Children living in chaotic households demonstrate worse executive functioning, according to a study published in BMC Psychology. The findings revealed that this effect was partly driven by lower parental responsiveness in chaotic households.
Executive functions begin to develop in early childhood, helping guide children’s mental processes, emotions, and behaviors. These functions include inhibition, cognitive flexibility, and working memory. Since these processes are susceptible to environmental influence, it follows that an adverse childhood environment might impact their development.
Study authors Krysta Andrews and her team conducted a study to explore how a chaotic home environment might influence executive functioning among kindergarten-aged children. They also explored the potential role of parental responsiveness, proposing that chaotic households tend to be less conducive to positive parent-child interactions.
“I was interested in this topic because many of us have likely experienced some form of household chaos at some point in our lives. For some, it may be more constant, than others, which can pose a significant challenge for families,” explained Andrews, a postdoctoral fellow at McMaster University.
“So, like many in the research community, I have been interested in what the effects of this chaos can be on child outcomes. In particular, I was focused on executive functions because they are rapidly developing during childhood and can be sensitive to environmental threats such as chaotic homes. I wanted to get a comprehensive look at the state of the literature examining the connection between household chaos and child executive functioning.”
A final sample of 128 children and their mothers participated in the study. The children were an average age of five, and most (88%) mothers were either married or in common-law relationships. During two-hour home visits, mothers completed various questionnaires concerning the level of chaos in their home, the amount of times their child had moved in the past year, changes in their relationship status (e.g., divorce, remarriage), and their own depressive symptoms. Both mothers and children completed a battery of tasks measuring various aspects of executive functioning — attention/inhibition, cognitive flexibility, and working memory. The mothers were also filmed while they gave tours of their homes and while they interacted with their children.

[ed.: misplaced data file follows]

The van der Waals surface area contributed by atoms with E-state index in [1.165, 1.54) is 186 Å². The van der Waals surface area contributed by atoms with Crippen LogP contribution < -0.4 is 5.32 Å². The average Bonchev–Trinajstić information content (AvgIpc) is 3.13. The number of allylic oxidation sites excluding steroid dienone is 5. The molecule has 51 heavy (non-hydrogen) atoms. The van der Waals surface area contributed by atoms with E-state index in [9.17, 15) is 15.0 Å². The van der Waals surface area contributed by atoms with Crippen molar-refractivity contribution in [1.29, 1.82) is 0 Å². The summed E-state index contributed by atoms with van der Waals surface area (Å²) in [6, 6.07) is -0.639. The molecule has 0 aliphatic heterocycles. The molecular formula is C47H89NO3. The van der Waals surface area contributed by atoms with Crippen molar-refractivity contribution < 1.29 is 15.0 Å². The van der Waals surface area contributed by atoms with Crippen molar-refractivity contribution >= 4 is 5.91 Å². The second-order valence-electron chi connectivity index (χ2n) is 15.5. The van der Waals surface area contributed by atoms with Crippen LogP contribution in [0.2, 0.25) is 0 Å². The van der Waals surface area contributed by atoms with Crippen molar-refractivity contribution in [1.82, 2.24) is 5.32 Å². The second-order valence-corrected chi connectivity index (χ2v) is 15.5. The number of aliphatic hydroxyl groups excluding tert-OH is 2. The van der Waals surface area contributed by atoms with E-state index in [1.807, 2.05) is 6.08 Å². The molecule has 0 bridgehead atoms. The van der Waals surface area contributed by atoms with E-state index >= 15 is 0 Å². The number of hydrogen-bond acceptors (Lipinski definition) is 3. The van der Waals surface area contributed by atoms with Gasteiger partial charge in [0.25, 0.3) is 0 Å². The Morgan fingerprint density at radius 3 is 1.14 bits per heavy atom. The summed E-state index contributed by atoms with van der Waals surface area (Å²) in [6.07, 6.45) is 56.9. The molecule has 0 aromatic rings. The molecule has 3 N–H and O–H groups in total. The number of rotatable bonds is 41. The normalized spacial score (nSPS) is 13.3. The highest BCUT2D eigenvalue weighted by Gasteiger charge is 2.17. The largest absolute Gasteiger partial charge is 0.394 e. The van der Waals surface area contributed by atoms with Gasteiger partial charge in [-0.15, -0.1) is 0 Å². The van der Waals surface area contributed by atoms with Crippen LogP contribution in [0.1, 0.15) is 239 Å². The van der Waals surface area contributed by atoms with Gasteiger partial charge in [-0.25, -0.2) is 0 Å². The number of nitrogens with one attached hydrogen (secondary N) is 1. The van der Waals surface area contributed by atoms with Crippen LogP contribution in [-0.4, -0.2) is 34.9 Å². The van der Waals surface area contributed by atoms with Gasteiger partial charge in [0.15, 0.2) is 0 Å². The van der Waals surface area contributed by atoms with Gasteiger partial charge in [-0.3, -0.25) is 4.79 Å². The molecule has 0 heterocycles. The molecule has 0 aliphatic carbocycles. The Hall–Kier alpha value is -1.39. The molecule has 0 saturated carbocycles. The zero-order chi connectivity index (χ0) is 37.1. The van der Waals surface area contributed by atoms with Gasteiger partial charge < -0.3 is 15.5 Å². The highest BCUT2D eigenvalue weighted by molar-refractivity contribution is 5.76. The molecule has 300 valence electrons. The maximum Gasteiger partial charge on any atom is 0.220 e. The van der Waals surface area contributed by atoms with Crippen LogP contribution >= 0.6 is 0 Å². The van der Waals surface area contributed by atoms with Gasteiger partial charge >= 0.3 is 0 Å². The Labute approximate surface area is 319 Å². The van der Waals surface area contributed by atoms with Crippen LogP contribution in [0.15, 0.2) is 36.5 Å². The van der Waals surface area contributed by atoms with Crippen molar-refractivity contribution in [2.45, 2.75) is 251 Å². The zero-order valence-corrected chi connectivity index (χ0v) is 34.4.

Researchers then coded the transcripts of the home tours for word frequency counts related to disorganization and instability, two dimensions of household chaos. They also coded the mothers’ behavior as they interacted with their children, scoring them on parental responsiveness.
It was found that parental responsiveness was positively associated with children’s scores for each executive function task. Household chaos — a composite score that took into account mothers’ questionnaire responses and word frequency counts from the home tours — was negatively associated with parental responsiveness. Next, it was found that household chaos was linked to children’s executive functioning, through mothers’ responsiveness. Specifically, children from more chaotic homes had less responsive mothers, and in turn, lower executive functioning.